The things I want to write about are often the most difficult because in order to produce meaningful content you’ve got to take a good hard look in the mirror and sometimes as the great Bill Murray said “You don’t always like what you see”. There’s worry that if you “Confess” to things, question things or do not appear “perfect” or open up to personal fears, insecurities, mistakes and errors in judgement that we all invariably make that it can adversely affect relationships, business, trust and other people’s perceptions of you.
And we all want to appear perfect, right?
Present ourselves as if we’ve got it all figured out and never living less than our best life or doing anything wrong.
It’s too easy to write a bunch of motivational and inspirational quotes and pick me ups, I can already read dozens of them in my feed each morning…So many in fact that I’ve recently started deleting and unfollowing them simply because they don’t mean anything, they’re not speaking to me. Gary Vee posted recently “Reading about doing push-ups is not the same as doing push-ups”…I’m looking for the guts, the why, the how, the depth, the pain, conflict and struggle that we all deal with. The acknowledgment of poor decisions, the meaningful apology, the growth that accompanies starting to make better life choices and decisions and the weight that gets lifted when you stop posing and just start living.
“Daring to think that the rules do not apply is the mark of a visionary. It’s also a symptom of narcissism.”
I will not be competing in the D10 Decathlon on Sunday. I didn’t comply with the rules and am therefore ineligible to take part.
Does it matter what rule it is? No.
Will I make an excuse? No.
The D10 has a minimum fundraising commitment in order to compete and I didn’t reach it. There it is. Period.
I am extremely proud to be a part of this organization and no time more than at this very moment for them adhering to their guidelines, upholding their standards and not making any concessions.
The whole point is to be balanced, accountable, vulnerable, strong, lead by example…I’d be a hypocrite to allow the rules to be bent for me, or to think that I deserved the rules to be bent for me or that any of my past actions should warrant any lenience or bending of the rules in my favor.
Just because I’ve raised money or helped out in the past has no bearing on the present or future. Just because I’ve volunteered my time, made connections, competed, added value in ancillary areas doesn’t matter (and more importantly shouldn’t matter). I don’t get to take the field myself if I haven’t met the minimum requirements. The notion that you should give without expectation of receipt of anything in return (much less special treatment) is paramount. That one thing has nothing to do with the other. As my 12 year son even told me “It wouldn’t be fair”…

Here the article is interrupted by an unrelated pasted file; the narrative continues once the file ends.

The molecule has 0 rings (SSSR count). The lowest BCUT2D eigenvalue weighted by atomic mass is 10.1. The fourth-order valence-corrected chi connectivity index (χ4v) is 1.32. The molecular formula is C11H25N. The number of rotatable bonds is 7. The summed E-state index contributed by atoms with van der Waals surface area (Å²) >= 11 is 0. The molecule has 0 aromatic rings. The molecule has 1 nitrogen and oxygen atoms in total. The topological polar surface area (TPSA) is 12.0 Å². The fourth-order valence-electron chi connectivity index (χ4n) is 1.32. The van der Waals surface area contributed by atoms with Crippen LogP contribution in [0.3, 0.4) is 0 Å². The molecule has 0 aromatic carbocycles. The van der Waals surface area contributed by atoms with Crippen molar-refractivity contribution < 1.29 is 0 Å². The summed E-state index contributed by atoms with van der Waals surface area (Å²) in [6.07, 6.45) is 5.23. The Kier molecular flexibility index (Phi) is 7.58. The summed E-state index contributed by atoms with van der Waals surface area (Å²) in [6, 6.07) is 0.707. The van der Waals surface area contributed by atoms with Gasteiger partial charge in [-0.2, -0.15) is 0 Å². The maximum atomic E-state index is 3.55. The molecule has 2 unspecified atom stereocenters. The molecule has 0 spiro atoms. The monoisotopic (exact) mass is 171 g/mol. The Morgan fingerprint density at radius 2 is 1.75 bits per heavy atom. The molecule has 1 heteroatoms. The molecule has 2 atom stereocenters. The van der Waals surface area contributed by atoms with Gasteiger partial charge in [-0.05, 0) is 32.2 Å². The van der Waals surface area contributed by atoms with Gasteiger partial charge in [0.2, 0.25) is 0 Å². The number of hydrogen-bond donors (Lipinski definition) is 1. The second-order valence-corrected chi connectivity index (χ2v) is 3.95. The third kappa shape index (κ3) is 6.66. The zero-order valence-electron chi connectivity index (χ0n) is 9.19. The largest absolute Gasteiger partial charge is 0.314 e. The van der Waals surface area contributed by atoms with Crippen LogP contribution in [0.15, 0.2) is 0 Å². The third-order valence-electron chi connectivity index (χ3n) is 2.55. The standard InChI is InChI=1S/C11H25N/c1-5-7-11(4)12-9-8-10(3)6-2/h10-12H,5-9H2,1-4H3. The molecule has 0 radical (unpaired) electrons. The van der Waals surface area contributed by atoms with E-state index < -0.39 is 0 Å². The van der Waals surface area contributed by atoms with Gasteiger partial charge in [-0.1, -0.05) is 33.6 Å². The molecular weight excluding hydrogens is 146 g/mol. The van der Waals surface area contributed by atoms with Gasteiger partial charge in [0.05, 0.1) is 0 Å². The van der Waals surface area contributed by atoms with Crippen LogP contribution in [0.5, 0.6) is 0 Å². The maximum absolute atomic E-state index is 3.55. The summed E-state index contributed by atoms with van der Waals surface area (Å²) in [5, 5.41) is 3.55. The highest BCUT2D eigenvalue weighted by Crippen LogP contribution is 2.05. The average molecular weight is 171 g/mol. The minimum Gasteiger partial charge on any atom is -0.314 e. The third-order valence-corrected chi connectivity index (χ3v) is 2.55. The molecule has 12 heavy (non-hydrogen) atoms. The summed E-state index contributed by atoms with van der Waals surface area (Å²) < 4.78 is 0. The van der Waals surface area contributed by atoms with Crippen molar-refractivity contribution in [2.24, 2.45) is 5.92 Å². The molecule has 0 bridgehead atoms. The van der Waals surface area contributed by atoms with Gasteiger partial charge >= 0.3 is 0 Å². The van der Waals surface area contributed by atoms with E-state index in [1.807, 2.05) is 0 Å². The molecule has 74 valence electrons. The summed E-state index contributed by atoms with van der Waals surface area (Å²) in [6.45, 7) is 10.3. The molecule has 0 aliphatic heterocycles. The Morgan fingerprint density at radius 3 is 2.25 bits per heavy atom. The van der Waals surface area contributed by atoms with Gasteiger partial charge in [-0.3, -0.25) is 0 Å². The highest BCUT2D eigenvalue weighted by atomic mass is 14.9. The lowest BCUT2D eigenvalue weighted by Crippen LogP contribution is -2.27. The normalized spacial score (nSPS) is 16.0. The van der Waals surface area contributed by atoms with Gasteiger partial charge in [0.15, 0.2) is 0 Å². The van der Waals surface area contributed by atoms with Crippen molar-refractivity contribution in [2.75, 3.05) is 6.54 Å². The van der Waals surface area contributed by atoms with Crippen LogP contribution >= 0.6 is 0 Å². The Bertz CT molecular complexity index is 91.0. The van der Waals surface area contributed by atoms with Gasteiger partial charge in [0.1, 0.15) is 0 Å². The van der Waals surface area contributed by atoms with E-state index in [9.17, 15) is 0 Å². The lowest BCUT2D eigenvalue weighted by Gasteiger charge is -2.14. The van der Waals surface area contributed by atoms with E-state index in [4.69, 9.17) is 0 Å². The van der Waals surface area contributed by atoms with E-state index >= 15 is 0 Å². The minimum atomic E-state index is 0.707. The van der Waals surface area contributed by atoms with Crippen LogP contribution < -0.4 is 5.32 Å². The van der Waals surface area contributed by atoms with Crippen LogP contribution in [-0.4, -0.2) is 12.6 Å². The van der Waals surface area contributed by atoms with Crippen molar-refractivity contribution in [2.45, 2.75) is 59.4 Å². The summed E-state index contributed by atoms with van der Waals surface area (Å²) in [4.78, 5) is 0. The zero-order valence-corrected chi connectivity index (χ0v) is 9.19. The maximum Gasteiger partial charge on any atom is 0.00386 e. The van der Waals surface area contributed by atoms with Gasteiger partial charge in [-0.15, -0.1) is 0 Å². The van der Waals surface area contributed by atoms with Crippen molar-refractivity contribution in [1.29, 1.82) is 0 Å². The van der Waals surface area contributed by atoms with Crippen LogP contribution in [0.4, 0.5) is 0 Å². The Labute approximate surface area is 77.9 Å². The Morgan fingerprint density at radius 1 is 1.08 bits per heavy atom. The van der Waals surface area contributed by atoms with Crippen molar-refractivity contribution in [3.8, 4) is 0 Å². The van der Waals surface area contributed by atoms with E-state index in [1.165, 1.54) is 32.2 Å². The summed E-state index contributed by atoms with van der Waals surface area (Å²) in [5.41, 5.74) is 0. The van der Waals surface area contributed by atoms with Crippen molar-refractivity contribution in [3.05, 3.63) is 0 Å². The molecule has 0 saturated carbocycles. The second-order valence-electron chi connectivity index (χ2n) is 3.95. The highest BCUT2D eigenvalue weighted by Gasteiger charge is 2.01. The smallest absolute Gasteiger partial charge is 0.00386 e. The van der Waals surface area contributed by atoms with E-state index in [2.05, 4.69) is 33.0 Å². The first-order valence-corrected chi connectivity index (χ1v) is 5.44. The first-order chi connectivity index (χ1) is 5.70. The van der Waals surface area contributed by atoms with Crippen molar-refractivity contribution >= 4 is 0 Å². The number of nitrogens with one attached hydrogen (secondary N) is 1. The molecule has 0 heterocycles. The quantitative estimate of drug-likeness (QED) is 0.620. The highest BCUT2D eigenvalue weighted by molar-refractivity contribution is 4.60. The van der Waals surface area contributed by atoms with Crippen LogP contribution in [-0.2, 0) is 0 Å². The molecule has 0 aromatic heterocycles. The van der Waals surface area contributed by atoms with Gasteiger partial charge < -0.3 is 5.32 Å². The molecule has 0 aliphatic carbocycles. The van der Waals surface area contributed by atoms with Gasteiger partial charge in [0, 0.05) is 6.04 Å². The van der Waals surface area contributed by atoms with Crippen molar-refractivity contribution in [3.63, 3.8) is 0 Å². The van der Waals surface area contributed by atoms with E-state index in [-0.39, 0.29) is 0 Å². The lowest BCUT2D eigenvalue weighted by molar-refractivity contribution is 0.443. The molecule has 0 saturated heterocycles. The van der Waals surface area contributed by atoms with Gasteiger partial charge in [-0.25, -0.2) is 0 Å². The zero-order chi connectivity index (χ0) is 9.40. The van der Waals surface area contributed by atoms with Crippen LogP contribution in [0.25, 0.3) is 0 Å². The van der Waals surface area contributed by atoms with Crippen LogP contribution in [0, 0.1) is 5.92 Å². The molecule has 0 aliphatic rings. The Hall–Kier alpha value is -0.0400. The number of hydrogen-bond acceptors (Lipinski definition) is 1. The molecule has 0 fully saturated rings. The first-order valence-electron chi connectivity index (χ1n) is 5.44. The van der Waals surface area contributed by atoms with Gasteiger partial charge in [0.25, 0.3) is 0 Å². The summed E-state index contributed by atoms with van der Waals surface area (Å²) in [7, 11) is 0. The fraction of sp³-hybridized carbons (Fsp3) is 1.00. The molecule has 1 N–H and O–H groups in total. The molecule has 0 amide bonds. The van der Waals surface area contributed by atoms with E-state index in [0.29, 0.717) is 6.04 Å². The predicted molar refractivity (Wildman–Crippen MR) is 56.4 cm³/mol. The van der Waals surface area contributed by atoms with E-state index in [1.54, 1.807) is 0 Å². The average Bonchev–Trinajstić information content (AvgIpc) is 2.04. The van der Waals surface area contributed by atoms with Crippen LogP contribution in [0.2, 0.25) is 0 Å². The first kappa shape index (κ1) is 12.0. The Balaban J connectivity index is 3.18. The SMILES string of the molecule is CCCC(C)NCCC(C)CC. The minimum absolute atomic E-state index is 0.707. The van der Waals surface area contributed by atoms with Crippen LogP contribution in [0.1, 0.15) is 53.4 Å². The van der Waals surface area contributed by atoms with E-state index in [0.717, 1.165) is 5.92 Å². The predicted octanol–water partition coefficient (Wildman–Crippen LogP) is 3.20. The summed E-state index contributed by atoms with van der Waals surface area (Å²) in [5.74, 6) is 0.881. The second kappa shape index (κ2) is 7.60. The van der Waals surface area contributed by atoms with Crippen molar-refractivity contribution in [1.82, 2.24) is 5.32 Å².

“We have been bombarded with examples of powerful people acting like the rules don't apply to them. From governors to corporate executives to athletes–there seems to be a new example of poor judgment every week. Is there an upward trend in moral hypocrisy among powerful people?
Supported by new research by Galinsky, et al., it is increasingly clear that many individuals in positions of power live as though the rules don't apply to them. The rules do apply to us all. The rule of reciprocity is a powerful tool and there are clear rules of social engagement that monitor its effectiveness. It applies to all of us in every aspect of our lives: marriage, friendship, politics, business, athletics….life.
Do nothing out of selfish ambition or vain conceit. Rather, in humility value others above yourselves, not looking to your own interests but each of you to the interests of the others. - Philippians 2:3, 4
It’s amazing to think the “big ugly” sins we think we would never be capable of committing begin with a subtle mindset that the rules don’t apply to me. This situation will help me address a natural tendency that I have to push the rules, to think I’m special.” - Excerpted and adapted from “The Rules Don’t Apply To Me” – Wholehearted Men
This will enable me to beat back the belief that somehow I’m above the rules.
Do you think the rules don’t apply to you? Ask yourself where you think you’re above the rules, then deal with it. That mindset is the root of many issues.
I looked up how to make an apology/admit wrongdoing/acknowledge an issue and here’s what I found:
Acknowledge what you did wrong.
Take responsibility for your actions.
Acknowledge the impact your actions had on others.
Apologize for having caused pain or done damage.
Repair the damage (offer money or a concession) or state your future intentions.
Do not make excuses.
A humble demeanor and appropriate nonverbal communication must match the spoken message.
Tomorrow morning instead of competing, I will be volunteering at The D10.
I will help the D10 team produce the very best event they possibly can.
I will help every athlete to perform at their highest level.
I will also be making a donation to the NYC event (So that it will not count towards my Houston efforts) and I will set my sights on Houston in November.